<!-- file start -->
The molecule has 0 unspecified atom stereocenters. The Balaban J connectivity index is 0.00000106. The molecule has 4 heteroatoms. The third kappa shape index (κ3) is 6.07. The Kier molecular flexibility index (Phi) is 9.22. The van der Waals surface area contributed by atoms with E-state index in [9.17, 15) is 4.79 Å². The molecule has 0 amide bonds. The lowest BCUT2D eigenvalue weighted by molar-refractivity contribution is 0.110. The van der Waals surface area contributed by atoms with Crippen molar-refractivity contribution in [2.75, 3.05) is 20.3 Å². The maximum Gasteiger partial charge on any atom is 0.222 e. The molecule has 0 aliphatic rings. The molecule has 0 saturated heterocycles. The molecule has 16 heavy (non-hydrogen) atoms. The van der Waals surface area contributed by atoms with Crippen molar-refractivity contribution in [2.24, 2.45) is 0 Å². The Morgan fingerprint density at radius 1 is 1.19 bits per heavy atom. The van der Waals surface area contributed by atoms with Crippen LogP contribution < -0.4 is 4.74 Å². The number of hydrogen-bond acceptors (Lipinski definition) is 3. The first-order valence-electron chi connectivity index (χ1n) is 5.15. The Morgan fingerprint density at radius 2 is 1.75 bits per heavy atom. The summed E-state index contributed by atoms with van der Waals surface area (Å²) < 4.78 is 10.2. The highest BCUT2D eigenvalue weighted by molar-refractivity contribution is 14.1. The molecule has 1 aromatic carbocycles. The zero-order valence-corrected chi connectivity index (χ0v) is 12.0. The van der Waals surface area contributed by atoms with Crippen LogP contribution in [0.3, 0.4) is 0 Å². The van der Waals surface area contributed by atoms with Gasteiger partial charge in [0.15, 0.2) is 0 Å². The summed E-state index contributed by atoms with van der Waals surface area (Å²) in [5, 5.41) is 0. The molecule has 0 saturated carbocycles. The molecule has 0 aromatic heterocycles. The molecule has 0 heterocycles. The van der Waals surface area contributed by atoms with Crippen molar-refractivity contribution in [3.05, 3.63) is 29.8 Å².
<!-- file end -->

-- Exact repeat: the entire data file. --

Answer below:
The molecule has 0 unspecified atom stereocenters. The Balaban J connectivity index is 0.00000106. The molecule has 4 heteroatoms. The third kappa shape index (κ3) is 6.07. The Kier molecular flexibility index (Phi) is 9.22. The van der Waals surface area contributed by atoms with E-state index in [9.17, 15) is 4.79 Å². The molecule has 0 amide bonds. The lowest BCUT2D eigenvalue weighted by molar-refractivity contribution is 0.110. The van der Waals surface area contributed by atoms with Crippen molar-refractivity contribution in [2.75, 3.05) is 20.3 Å². The maximum Gasteiger partial charge on any atom is 0.222 e. The molecule has 0 aliphatic rings. The molecule has 0 saturated heterocycles. The molecule has 16 heavy (non-hydrogen) atoms. The van der Waals surface area contributed by atoms with Crippen molar-refractivity contribution in [2.24, 2.45) is 0 Å². The Morgan fingerprint density at radius 1 is 1.19 bits per heavy atom. The van der Waals surface area contributed by atoms with Crippen LogP contribution < -0.4 is 4.74 Å². The number of hydrogen-bond acceptors (Lipinski definition) is 3. The first-order valence-electron chi connectivity index (χ1n) is 5.15. The Morgan fingerprint density at radius 2 is 1.75 bits per heavy atom. The summed E-state index contributed by atoms with van der Waals surface area (Å²) < 4.78 is 10.2. The highest BCUT2D eigenvalue weighted by molar-refractivity contribution is 14.1. The molecule has 1 aromatic carbocycles. The zero-order valence-corrected chi connectivity index (χ0v) is 12.0. The van der Waals surface area contributed by atoms with Crippen LogP contribution in [0.3, 0.4) is 0 Å². The van der Waals surface area contributed by atoms with Gasteiger partial charge in [0.15, 0.2) is 0 Å². The summed E-state index contributed by atoms with van der Waals surface area (Å²) in [5, 5.41) is 0. The molecule has 0 saturated carbocycles. The molecule has 0 aromatic heterocycles. The molecule has 0 heterocycles. The van der Waals surface area contributed by atoms with Crippen molar-refractivity contribution in [3.05, 3.63) is 29.8 Å².